LEWISTON — One thing Joel Furrow, director of the Root Cellar-Lewiston, has learned is that people want help, but they don’t want to be given it for free.
“If you just hand stuff out for free, you don’t give a lot of dignity to the folks you serve,” Furrow said. “It’s more about empowering them to help do what they want and choose what they need to do.”
It’s one of the many things operators of the Birch Street center devoted to downtown Lewiston teens and children has learned in the five years since it opened.
It’s a big turnaround in a short time. The group was considering shutting down this past summer but started a fundraising campaign with the goal of raising $50,000 in 50 days. Supporters did better than that, raising $54,000 in 45 days — $62,000 by the end of the campaign.
“It’s a big difference,” Furrow said. “We think God’s got a big plan for this community and we want to be a part of it.”
The Root Cellar operates a 17,000-square-foot nondenominational Christian community center in the Munjoy Hill area of Portland. It opened in 1984, offering teen and after-school programs. Since then, it has grown to include food distribution, English as a second language classes, community dentistry and counseling.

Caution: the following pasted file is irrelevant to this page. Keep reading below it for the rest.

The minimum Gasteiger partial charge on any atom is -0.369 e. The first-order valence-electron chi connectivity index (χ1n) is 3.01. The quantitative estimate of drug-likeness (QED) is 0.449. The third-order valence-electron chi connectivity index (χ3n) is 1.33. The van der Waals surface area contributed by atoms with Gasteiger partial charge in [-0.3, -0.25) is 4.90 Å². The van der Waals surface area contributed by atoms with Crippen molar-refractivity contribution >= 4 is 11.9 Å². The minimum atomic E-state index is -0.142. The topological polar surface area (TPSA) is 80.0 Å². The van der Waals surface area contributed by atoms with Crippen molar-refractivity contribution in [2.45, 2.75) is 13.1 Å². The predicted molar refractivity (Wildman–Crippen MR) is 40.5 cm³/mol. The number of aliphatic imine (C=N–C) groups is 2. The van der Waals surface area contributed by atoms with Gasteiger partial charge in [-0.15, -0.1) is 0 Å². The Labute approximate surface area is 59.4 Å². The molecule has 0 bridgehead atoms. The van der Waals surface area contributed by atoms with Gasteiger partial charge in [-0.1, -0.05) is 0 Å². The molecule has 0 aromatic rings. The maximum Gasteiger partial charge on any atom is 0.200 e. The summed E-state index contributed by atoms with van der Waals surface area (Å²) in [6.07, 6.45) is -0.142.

The Lewiston Root Cellar opened on Valentine’s Day 2009. Furrow said the group plans to mark the occasion next Thursday during its regular community dinner.
“Five years is not 30 years, so we’re not making it anything bigger than it is,” he said. “It’s going to be a community gathering based on the normal group of people that regularly comes in.”
Furrow, who joined the group in 2012, said the original plan was to simply duplicate the Portland program. Part of that involved a free clothing distribution.
“It’s a type of thing that’s very well-meaning, and a lot of people can get involved,” Furrow said.
Furrow said some members of the community viewed the donations poorly, so the group began charging $1 for a bag.
“It was very successful, and it got to the point we had to decide if we were going to become a clothing store or something else,” he said.
Today, the Lewiston center focuses on homework help and educational help for downtown teens and children, craft and art training for teens and adults and providing a safe place for teens to hang out.
“We tried a lot of things, but we learned that the best way of moving forward has been to Lewiston-ize this as much as possible,” Furrow said. “This is the Lewiston Root Cellar. It’s not a carbon copy of Portland at all.”